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The page below is a sample from the LabCE course Drug Metabolism. Access the complete course and earn ASCLS P.A.C.E.-approved continuing education credits by subscribing online.

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Phase II Metabolic Reactions

The metabolites of phase I metabolic reactions can either be directly excreted in the urine or undergo further metabolic reactions. An important point to note is that some drugs don’t undergo phase I metabolic reaction but instead are directly deactivated by phase II reactions. The enzymes of phase I metabolism, most notably the cytochrome P450 enzymes, only slightly increase the water solubility of the drug molecule and do not always increase it enough to facilitate elimination. However, they do destabilize and unmask or expose a functional group. The exposed functional group allows for the attachment of water soluble sugars, salts, or amino acids that make the molecule heavier and more water soluble.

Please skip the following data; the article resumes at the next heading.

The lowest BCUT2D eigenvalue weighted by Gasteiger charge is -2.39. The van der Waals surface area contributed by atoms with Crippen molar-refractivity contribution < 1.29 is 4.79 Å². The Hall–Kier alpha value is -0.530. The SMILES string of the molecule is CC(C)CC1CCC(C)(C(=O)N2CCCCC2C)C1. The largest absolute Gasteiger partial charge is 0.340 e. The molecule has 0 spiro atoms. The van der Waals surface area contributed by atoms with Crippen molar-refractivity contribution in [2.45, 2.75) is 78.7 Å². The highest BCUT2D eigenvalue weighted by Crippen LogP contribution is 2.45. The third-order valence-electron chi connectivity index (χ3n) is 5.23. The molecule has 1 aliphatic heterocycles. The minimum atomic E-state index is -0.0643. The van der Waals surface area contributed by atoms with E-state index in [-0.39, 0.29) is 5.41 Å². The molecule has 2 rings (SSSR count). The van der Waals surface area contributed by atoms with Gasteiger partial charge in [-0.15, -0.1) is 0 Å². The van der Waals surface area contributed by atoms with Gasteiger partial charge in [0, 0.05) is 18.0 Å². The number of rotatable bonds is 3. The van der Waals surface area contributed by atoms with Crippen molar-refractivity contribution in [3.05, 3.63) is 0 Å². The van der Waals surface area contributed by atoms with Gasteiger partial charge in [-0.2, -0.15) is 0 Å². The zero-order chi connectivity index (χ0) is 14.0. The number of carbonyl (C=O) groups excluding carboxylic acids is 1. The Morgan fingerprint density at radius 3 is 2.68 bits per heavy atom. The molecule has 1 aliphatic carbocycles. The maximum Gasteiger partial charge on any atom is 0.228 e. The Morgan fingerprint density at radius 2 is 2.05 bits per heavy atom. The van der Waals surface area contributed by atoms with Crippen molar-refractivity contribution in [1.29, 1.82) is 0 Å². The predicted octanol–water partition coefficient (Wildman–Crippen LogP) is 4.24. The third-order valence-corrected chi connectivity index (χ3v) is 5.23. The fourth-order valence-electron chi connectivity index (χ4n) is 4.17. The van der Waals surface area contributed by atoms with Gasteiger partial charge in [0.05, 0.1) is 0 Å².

Phase II metabolic reactions are characterized as conjugation reactions and are catalyzed by enzymes known as transferases. Transferases link or conjugate polar functional groups of phase I metabolites with molecules containing the following hydrophilic functional groups:
  • Glucuronic acid (glucose metabolite) conjugation by UDP glucuronyl transferase
  • Sulfate conjugation by sulfotransferases
  • Glutathione conjugation with reactive metabolic products by glutathione S- transferases
  • Amino acid conjugation by acyl-CoA synthetase and N-acetyltransferase
  • Acetylation- attachment of an acetyl group by N-acetyl transferases
  • Methylation- attachment of a methyl group by methyl transferases